I have just had a proposal accepted by Nordisk Sommeruniversitet who will be holding their Summer Symposium in Falsterbo, Sweden, July 30th – August 7th, 2011. NSU is organized by a Swedish non-profit organization sponsored by the Nordic Council of Ministers. It focuses on fostering cross-disciplinary research networks in the Nordic countries

There are eight study circles and I will be doing a practical workshop in study circle #7, Artistic research – strategies for embodiment.

The study circle will invite distinguished researchers and artists in the field, who have contributed to this emerging discipline. Building on the experiences from the upcoming anthology of the previous study circle 7, the new study circle will end with a new publication. This publication will focus on sharing methodologies and specific examples of artistic research and dissemination through applying multimedia. The aim is to reach out to our peers and art students interested in the field of Artistic Research.

Researchers and artists from all fields will take part in discussions about development of strategies for embodying and disseminating the experiences drawn from the field of Artistic Research on the theme: Strategies for Embodiment within Artistic Research; questioning and probing ways of embodying and communicating artistic research processes and their outcomes.

Previously I gave a paper at the NSU Winter Symposium held at Arkitektskolen in Aarhus. This unusual and lively three day symposium included choreographers, theatre and dance researchers, sculptors and animators and filmmakers, photographers, philosophers, art historians and drawers from Finland, Denmark, Norway, Sweden, UK, Greece, USA, Germany, Ireland, Portugal and Czech Republic.

A healthy array of PhD candidates presented. Some used the symposium as a platform to ask questions around their own research and others looked for responses and criticism. Elina Saloranta a doctoral student at the Finnish Academy of Fine Arts presented her paper ‘What does silence sound like?’. This included a video and a script of a conversation between herself and her sound technician Eduardo Abrantes, a PhD student at the Center for Subjectivity Research at the University of Copenhagen, who investigated the phenomenology of voice as a medium for sharing in his presentation ‘On the uses of the voice-sharing through resonance and other metaphors’.

Some like Angela Rogers who uses drawing to investigate dialogic interaction, held workshops. Others, like Francis Halsall a lecturer in Modern & Contemporary Art Theory at National College of Art and Design, Dublin, were art historians and theorists but not practitioners at all. His paper ‘Embodiment and Drawing: De Duve on Robert Morris’ caused lively debate amongst those of us who are academics and also practitioners.

My paper, ‘Drawing your way into understanding’ examined how we can come to know something by drawing it. It claims that the relationship that develops between object and viewer that occurs during the process of drawing, is central to the viewer gaining greater understanding of an object. Furthermore, the nature of drawing means this information can be communicated to others offering new insight and knowledge. The use of drawing here is based on a simple but poignant premise: that we do not look at things closely enough. By not looking we don’t see and without seeing we do not gain knowledge. I presented evidence of drawing as a research method based on previous investigations into understanding the experiences of a rare disease, Fibrodysplasia Ossificans Progressiva and from data taken from groups of non-artists who have used drawing as a method for investigating medical artefacts.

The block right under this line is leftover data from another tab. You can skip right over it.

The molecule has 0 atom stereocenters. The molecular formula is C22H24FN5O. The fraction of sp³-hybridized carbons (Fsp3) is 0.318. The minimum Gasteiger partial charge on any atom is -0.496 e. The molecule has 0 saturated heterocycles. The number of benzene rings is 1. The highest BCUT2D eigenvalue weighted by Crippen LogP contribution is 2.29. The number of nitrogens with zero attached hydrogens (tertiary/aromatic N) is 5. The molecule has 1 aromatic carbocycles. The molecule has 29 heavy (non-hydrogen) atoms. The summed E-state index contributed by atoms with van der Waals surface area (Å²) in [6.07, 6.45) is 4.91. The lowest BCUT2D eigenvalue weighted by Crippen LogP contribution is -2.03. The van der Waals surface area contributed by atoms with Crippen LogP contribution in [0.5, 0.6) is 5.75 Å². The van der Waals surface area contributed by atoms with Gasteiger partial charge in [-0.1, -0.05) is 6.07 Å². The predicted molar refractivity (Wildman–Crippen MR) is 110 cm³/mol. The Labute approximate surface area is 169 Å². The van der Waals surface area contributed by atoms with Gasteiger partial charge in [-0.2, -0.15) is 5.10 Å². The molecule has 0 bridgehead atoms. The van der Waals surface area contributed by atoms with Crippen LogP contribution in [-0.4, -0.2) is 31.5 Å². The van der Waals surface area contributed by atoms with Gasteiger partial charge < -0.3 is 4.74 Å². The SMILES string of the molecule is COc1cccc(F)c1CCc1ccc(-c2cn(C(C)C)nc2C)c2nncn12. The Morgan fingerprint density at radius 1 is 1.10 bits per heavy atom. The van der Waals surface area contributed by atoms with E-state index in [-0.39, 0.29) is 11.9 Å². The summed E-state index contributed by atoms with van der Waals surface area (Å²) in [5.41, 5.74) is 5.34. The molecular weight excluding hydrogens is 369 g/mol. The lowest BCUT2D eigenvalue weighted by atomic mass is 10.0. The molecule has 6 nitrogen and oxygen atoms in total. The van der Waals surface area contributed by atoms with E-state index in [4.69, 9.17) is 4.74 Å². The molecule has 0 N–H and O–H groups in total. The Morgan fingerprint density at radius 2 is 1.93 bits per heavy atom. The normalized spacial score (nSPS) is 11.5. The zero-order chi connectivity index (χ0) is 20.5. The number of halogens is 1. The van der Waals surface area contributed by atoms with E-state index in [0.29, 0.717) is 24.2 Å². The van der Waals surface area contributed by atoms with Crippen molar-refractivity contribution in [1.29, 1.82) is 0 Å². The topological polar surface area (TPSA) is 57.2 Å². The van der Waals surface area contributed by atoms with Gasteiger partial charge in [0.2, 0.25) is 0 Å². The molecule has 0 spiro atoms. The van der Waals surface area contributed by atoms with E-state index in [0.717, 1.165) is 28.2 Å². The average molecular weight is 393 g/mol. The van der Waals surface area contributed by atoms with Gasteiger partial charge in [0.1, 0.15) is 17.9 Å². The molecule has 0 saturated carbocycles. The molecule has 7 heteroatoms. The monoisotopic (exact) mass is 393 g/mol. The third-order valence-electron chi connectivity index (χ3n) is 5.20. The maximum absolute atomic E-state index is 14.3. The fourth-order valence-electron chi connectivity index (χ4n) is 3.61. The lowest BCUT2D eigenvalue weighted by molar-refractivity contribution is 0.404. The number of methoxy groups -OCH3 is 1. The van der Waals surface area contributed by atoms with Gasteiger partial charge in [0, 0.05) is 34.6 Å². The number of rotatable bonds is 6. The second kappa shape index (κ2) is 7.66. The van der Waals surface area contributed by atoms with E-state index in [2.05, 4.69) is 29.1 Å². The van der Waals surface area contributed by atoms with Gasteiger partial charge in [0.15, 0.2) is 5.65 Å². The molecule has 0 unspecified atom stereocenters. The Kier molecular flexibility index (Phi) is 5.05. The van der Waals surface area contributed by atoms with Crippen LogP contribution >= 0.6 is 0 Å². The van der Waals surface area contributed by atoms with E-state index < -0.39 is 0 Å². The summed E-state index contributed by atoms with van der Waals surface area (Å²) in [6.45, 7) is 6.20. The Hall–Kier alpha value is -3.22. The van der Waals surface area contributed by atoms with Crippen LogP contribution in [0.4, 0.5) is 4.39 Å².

The NSU Summer Symposium takes place over five days. The first three days will focus on ‘knowledge generation’ and the final two will focus on ‘knowledge sharing’ and issues regarding the often problematic question of the means of dissemination of the knowledge generated through artistic research in the academic context and beyond.

Here is my proposal for the Summer Symposium.

Engaging with the unfamiliar

This is a proposal for a practical participatory workshop. The aim is to bring to the attention of the group, something unfamiliar which they will then have an opportunity to get to know.

Using observational investigative methods, the group will be asked to engage with an object. The journey of how they come to understand the object will be evidenced through the phenomenological activity of drawing. By this I mean the action of moving the tip of a pencil on paper in correspondence to the observational investigation they make. The emphasis is not on the drawing as a noun – a finished artefact, but on the verb – the action of making and experiencing the encounter they have with the object.

The question I will be asking is, where is knowledge embodied? Is it purely in the act of looking, in the act of looking while drawing (looking ‘through’ the tip of the pencil) or is knowledge embodied in the realized outcomes?

I understand knowledge to be embodied within this fugitive collection of experiences that formulate a breadth of understanding through each unique encounter. But I would like to find out where and how participants come to understand an object they encounter. Perhaps they will confirm my theories or maybe they have a whole new perspective on how actively engaging with an object can bring knowledge.

Study circle #7 then aims to publish an anthology in 2013 focusing on communicating methodologies, specific examples of artistic research, and the dissemination of knowledge through various media and multimedia solutions.

Proposals for presentations in various formats were welcomed, ranging from demonstrations and presentations/excerpts of artistic work, to theoretical reflections in the form of short papers and suggestions for panel discussions.

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